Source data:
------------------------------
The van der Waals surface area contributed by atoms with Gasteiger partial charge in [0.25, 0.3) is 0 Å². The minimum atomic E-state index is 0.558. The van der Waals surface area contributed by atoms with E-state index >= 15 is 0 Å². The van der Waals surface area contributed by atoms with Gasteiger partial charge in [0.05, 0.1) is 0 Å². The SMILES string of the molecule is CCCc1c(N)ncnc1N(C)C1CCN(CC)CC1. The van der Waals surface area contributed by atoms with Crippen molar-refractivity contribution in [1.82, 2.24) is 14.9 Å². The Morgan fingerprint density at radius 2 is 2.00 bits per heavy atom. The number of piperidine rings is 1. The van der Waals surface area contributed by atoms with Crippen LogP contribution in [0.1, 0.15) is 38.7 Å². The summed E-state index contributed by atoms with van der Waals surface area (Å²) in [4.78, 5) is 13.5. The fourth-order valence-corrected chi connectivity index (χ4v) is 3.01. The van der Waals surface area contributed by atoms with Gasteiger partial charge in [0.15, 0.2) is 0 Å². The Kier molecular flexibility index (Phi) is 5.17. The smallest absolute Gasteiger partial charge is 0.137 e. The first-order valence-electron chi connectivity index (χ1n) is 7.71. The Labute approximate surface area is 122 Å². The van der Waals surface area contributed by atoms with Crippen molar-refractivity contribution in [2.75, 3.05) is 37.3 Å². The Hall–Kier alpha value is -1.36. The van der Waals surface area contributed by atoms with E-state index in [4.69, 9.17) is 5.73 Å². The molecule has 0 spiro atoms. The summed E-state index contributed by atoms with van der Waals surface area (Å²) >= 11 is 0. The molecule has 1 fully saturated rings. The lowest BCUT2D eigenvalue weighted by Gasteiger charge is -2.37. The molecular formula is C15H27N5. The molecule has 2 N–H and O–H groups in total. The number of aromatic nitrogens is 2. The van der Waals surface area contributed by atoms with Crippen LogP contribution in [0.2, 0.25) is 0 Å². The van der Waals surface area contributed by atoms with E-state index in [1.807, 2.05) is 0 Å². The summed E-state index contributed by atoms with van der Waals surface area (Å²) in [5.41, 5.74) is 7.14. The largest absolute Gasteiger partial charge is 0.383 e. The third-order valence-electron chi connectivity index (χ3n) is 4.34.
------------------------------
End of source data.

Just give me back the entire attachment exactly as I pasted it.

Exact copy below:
The van der Waals surface area contributed by atoms with Gasteiger partial charge in [0.25, 0.3) is 0 Å². The minimum atomic E-state index is 0.558. The van der Waals surface area contributed by atoms with E-state index >= 15 is 0 Å². The van der Waals surface area contributed by atoms with Gasteiger partial charge in [0.05, 0.1) is 0 Å². The SMILES string of the molecule is CCCc1c(N)ncnc1N(C)C1CCN(CC)CC1. The van der Waals surface area contributed by atoms with Crippen molar-refractivity contribution in [1.82, 2.24) is 14.9 Å². The Morgan fingerprint density at radius 2 is 2.00 bits per heavy atom. The number of piperidine rings is 1. The van der Waals surface area contributed by atoms with Crippen LogP contribution in [0.1, 0.15) is 38.7 Å². The summed E-state index contributed by atoms with van der Waals surface area (Å²) in [4.78, 5) is 13.5. The fourth-order valence-corrected chi connectivity index (χ4v) is 3.01. The van der Waals surface area contributed by atoms with Gasteiger partial charge in [0.15, 0.2) is 0 Å². The Kier molecular flexibility index (Phi) is 5.17. The smallest absolute Gasteiger partial charge is 0.137 e. The first-order valence-electron chi connectivity index (χ1n) is 7.71. The Labute approximate surface area is 122 Å². The van der Waals surface area contributed by atoms with Crippen molar-refractivity contribution in [2.75, 3.05) is 37.3 Å². The Hall–Kier alpha value is -1.36. The van der Waals surface area contributed by atoms with E-state index in [4.69, 9.17) is 5.73 Å². The molecule has 0 spiro atoms. The summed E-state index contributed by atoms with van der Waals surface area (Å²) >= 11 is 0. The molecule has 1 fully saturated rings. The lowest BCUT2D eigenvalue weighted by Gasteiger charge is -2.37. The molecular formula is C15H27N5. The molecule has 2 N–H and O–H groups in total. The number of aromatic nitrogens is 2. The van der Waals surface area contributed by atoms with Crippen LogP contribution in [0.2, 0.25) is 0 Å². The van der Waals surface area contributed by atoms with E-state index in [1.807, 2.05) is 0 Å². The summed E-state index contributed by atoms with van der Waals surface area (Å²) in [5.41, 5.74) is 7.14. The largest absolute Gasteiger partial charge is 0.383 e. The third-order valence-electron chi connectivity index (χ3n) is 4.34.